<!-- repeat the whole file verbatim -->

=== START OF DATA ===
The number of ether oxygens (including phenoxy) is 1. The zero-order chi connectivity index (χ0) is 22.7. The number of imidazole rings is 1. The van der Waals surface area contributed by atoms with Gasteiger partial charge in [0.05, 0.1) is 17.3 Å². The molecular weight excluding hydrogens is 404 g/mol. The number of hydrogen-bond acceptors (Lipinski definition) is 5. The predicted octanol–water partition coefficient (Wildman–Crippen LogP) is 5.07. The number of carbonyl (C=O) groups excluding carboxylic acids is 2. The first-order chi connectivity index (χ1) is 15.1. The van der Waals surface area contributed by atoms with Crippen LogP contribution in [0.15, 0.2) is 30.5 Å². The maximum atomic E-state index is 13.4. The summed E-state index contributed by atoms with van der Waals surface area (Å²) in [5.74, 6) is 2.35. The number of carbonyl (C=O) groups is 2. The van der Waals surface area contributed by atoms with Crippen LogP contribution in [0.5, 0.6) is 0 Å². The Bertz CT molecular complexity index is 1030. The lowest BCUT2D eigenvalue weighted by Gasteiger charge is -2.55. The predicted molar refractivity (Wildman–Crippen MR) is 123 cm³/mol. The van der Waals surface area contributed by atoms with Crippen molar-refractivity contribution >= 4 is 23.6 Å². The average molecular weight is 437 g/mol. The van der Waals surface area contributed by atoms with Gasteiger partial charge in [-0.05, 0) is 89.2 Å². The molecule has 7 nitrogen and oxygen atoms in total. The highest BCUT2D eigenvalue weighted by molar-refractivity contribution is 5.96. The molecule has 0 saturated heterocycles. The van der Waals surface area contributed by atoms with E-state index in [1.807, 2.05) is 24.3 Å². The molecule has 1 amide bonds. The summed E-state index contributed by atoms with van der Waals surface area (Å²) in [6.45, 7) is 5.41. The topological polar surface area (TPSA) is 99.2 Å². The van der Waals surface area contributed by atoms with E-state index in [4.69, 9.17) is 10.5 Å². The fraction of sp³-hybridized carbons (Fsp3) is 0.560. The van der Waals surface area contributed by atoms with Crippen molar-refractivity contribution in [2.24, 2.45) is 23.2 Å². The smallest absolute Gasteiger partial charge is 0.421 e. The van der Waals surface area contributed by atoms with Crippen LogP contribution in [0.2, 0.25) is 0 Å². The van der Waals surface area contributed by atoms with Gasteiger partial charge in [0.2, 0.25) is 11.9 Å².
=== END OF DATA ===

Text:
The number of ether oxygens (including phenoxy) is 1. The zero-order chi connectivity index (χ0) is 22.7. The number of imidazole rings is 1. The van der Waals surface area contributed by atoms with Gasteiger partial charge in [0.05, 0.1) is 17.3 Å². The molecular weight excluding hydrogens is 404 g/mol. The number of hydrogen-bond acceptors (Lipinski definition) is 5. The predicted octanol–water partition coefficient (Wildman–Crippen LogP) is 5.07. The number of carbonyl (C=O) groups excluding carboxylic acids is 2. The first-order chi connectivity index (χ1) is 15.1. The van der Waals surface area contributed by atoms with Crippen LogP contribution in [0.15, 0.2) is 30.5 Å². The maximum atomic E-state index is 13.4. The summed E-state index contributed by atoms with van der Waals surface area (Å²) in [5.74, 6) is 2.35. The number of carbonyl (C=O) groups is 2. The van der Waals surface area contributed by atoms with Crippen LogP contribution in [0.5, 0.6) is 0 Å². The Bertz CT molecular complexity index is 1030. The lowest BCUT2D eigenvalue weighted by Gasteiger charge is -2.55. The predicted molar refractivity (Wildman–Crippen MR) is 123 cm³/mol. The van der Waals surface area contributed by atoms with Crippen molar-refractivity contribution >= 4 is 23.6 Å². The average molecular weight is 437 g/mol. The van der Waals surface area contributed by atoms with Gasteiger partial charge in [-0.05, 0) is 89.2 Å². The molecule has 7 nitrogen and oxygen atoms in total. The highest BCUT2D eigenvalue weighted by molar-refractivity contribution is 5.96. The molecule has 0 saturated heterocycles. The van der Waals surface area contributed by atoms with E-state index in [1.807, 2.05) is 24.3 Å². The molecule has 1 amide bonds. The summed E-state index contributed by atoms with van der Waals surface area (Å²) in [6.45, 7) is 5.41. The topological polar surface area (TPSA) is 99.2 Å². The van der Waals surface area contributed by atoms with E-state index in [4.69, 9.17) is 10.5 Å². The fraction of sp³-hybridized carbons (Fsp3) is 0.560. The van der Waals surface area contributed by atoms with Crippen molar-refractivity contribution in [2.24, 2.45) is 23.2 Å². The smallest absolute Gasteiger partial charge is 0.421 e. The van der Waals surface area contributed by atoms with Crippen LogP contribution in [0.2, 0.25) is 0 Å². The van der Waals surface area contributed by atoms with Gasteiger partial charge in [0.2, 0.25) is 11.9 Å².